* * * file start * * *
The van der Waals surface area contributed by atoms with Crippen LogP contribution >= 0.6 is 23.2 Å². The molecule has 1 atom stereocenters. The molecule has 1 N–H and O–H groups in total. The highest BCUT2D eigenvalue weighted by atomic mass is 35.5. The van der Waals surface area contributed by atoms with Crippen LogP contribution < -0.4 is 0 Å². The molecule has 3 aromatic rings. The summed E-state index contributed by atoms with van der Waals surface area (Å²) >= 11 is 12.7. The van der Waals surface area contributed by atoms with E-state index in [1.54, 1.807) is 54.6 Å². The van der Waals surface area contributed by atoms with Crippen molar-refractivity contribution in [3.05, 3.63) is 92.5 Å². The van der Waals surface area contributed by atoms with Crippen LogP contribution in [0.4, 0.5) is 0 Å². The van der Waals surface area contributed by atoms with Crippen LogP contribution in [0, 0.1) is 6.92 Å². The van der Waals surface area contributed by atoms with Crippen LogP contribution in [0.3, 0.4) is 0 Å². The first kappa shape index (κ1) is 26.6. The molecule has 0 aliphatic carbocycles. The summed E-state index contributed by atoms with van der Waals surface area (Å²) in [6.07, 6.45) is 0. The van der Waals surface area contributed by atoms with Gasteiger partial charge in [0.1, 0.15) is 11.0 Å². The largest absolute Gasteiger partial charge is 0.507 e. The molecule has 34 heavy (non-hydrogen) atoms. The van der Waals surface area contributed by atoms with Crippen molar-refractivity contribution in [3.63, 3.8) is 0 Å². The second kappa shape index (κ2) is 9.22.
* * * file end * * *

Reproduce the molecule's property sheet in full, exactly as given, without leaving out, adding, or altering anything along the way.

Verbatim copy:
The van der Waals surface area contributed by atoms with Crippen LogP contribution >= 0.6 is 23.2 Å². The molecule has 1 atom stereocenters. The molecule has 1 N–H and O–H groups in total. The highest BCUT2D eigenvalue weighted by atomic mass is 35.5. The van der Waals surface area contributed by atoms with Crippen LogP contribution < -0.4 is 0 Å². The molecule has 3 aromatic rings. The summed E-state index contributed by atoms with van der Waals surface area (Å²) >= 11 is 12.7. The van der Waals surface area contributed by atoms with E-state index in [1.54, 1.807) is 54.6 Å². The van der Waals surface area contributed by atoms with Crippen molar-refractivity contribution in [3.05, 3.63) is 92.5 Å². The van der Waals surface area contributed by atoms with Crippen LogP contribution in [0.4, 0.5) is 0 Å². The van der Waals surface area contributed by atoms with Crippen LogP contribution in [0, 0.1) is 6.92 Å². The van der Waals surface area contributed by atoms with Crippen LogP contribution in [0.3, 0.4) is 0 Å². The first kappa shape index (κ1) is 26.6. The molecule has 0 aliphatic carbocycles. The summed E-state index contributed by atoms with van der Waals surface area (Å²) in [6.07, 6.45) is 0. The van der Waals surface area contributed by atoms with Gasteiger partial charge in [0.1, 0.15) is 11.0 Å². The largest absolute Gasteiger partial charge is 0.507 e. The molecule has 34 heavy (non-hydrogen) atoms. The van der Waals surface area contributed by atoms with Crippen molar-refractivity contribution in [3.63, 3.8) is 0 Å². The second kappa shape index (κ2) is 9.22.